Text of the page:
– Kathleen Joyce
Director of Government Relations
Boston Bar Association
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State House Update

With less than 8 weeks left for formal legislative sessions, the Legislature’s focus has shifted away from the state budget and onto other, significant policy issues.  Last week two conference committees were named to reconcile the differences between the House and Senate versions of the state budget and the court reorganization bill.  This week the Judiciary Committee heard testimony on two bills of importance to the BBA.  Here’s a snapshot of some of the things we’re keeping our eyes on.

Court Reorganization Bill in Conference

The Court Management Conference Committee has been appointed to come up with a single version of H 3395 and S 1911.  In May, both the House and Senate advanced the court reorganization bills with unanimous votes.  While both bills would split trial court oversight between civilian court administrators and judicial managers and impose stricter hiring standards with wide reforms relative to job recommendations, there are differences between the bills.  For instance, the Senate’s bill eliminates several new management positions proposed by the House bill.  The six members of this conference committee are Senators Creem, Joyce and Tarr and Representatives O’Flaherty, Dempsey and Winslow.

State Budget in Conference

With budget deliberations complete in both branches, the Budget Conference Committee, the group tasked with negotiating the differences into a single budget bill, met for the first time on Wednesday.  The final budget has to be in place by July 1st, but their work must be resolved before that in order for Governor Patrick to have the required statutory 10 days to review the budget proposal and offer amendments and vetoes.  The six members of the Budget Conference Committee are Senators Brewer, Baddour and Knapik and Representatives Dempsey, Kulik and deMacedo.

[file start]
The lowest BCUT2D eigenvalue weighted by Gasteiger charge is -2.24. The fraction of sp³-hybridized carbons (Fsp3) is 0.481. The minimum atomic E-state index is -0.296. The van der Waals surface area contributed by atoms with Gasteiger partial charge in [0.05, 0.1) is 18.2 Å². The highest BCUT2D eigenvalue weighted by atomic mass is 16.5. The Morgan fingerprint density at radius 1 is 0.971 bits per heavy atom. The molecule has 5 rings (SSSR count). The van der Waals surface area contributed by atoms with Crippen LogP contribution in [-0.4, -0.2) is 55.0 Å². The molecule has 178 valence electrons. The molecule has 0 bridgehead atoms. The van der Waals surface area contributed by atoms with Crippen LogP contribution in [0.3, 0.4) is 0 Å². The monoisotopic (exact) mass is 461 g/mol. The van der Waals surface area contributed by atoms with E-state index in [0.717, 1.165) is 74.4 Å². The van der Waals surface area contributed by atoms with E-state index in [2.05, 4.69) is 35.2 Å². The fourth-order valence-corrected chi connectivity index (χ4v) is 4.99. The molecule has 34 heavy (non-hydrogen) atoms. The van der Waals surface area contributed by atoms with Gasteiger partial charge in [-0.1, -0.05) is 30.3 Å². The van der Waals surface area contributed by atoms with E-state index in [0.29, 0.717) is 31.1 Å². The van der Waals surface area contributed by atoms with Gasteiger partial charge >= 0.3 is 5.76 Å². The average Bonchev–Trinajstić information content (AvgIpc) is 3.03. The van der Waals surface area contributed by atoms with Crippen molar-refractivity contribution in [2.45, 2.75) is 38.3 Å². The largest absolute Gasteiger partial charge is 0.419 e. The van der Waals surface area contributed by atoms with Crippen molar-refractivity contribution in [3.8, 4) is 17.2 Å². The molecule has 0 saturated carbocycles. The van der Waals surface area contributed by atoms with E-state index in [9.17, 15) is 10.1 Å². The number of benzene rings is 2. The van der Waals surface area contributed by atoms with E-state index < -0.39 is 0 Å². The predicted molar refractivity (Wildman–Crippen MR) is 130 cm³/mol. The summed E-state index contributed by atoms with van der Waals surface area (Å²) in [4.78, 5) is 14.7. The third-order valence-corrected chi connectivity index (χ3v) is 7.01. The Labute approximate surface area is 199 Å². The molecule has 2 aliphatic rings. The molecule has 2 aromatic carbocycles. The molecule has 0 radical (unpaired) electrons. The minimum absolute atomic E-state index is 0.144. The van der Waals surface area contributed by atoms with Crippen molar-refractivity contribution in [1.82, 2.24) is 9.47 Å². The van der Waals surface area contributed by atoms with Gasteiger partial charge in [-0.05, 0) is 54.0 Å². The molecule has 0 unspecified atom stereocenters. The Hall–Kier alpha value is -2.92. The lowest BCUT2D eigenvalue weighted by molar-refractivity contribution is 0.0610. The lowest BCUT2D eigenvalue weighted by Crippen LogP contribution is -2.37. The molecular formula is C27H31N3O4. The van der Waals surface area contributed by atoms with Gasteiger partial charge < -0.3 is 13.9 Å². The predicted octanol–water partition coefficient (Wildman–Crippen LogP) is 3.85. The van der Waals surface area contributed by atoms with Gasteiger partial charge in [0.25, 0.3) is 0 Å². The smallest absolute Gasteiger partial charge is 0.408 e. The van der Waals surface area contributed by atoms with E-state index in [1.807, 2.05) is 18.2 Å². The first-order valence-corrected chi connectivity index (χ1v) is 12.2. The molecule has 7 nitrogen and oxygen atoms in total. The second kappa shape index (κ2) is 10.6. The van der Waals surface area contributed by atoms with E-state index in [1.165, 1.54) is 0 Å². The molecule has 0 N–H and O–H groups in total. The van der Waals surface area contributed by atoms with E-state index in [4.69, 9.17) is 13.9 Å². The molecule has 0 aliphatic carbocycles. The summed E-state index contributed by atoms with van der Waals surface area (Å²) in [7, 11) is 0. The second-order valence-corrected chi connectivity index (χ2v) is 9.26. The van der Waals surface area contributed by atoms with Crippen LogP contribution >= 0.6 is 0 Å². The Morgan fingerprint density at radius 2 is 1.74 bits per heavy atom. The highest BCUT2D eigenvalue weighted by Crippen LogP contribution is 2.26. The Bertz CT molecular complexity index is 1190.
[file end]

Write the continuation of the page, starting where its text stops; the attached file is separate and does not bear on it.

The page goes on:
June Judiciary Hearing

Yesterday the Judiciary Committee held a public hearing lasting nine hours in a packed Gardner Auditorium.  The BBA participated in the hearing by supporting two bills on the agenda.  The BBA submitted written testimony in support of the Transgender Equal Rights bill, joining with advocates from theMassachusetts chapter of the ACLU.  The Transgender Equal Rights bill will extend explicit protection in discrimination and hate crimes cases to transgender people.

The second piece of legislation, S 753 and H 2165 the Access to DNA bill, will provide post conviction access to DNA evidence.  David E. Meier, Martin F. Murphy, Gregory J. Massing, and David M. Siegel, all experts in the criminal justice system and members of the BBA Task Force to Prevent Wrongful Convictions, testified on behalf of the BBA in support of legislation that would put in place a mechanism for post conviction DNA evidence testing.  The panel discussed their work on the Task Force, presented the need for this statute and set the stage for a group from the New England Innocence Project which followed with compelling stories of how Massachusetts’ lack of an access to DNA testing statute has harmed them.

Betty Anne Waters shared her story.  Her brother Kenny was wrongfully convicted of murder and robbery in 1983, and spent 18 years in prison while Betty Anne earned her college and law school degrees in order to represent and exonerate him.  The Committee also heard from Dennis Maher who was wrongfully convicted of two rapes and an attempted rape.  Dennis was sentenced to 20 to 30 years in prison but was finally released after DNA proved he did not commit those crimes.  Dennis’ Op Ed describing what happened to him appeared in yesterday’s Boston Herald.

Alimony Reform Moves Favorably from Judiciary

The Alimony Reform Act, S 665, was reported favorably by the Judiciary Committee last week.  It is expected that the House will debate the bill next Wednesday.  The bill will move on to the Senate soon after the House finishes its debate.  You can read more about the BBA’s efforts on the Alimony Reform Act from our coverage here on Issue Spot.

Human Trafficking Bill Moves to the Senate

One bill that the BBA is watching but has not yet taken an official position on is the Human Trafficking bill.  This bill would establish state crimes of human trafficking and has already passed the House.  Attorney General Martha Coakley and Suffolk County District Attorney Dan Conley have been champions of this legislation.  Our Criminal Law Section began discussing this issue after the AG outlined her legislative priorities at a BBA program held in early April.

-Kathleen Joyce

Government Relations Director

Boston Bar Association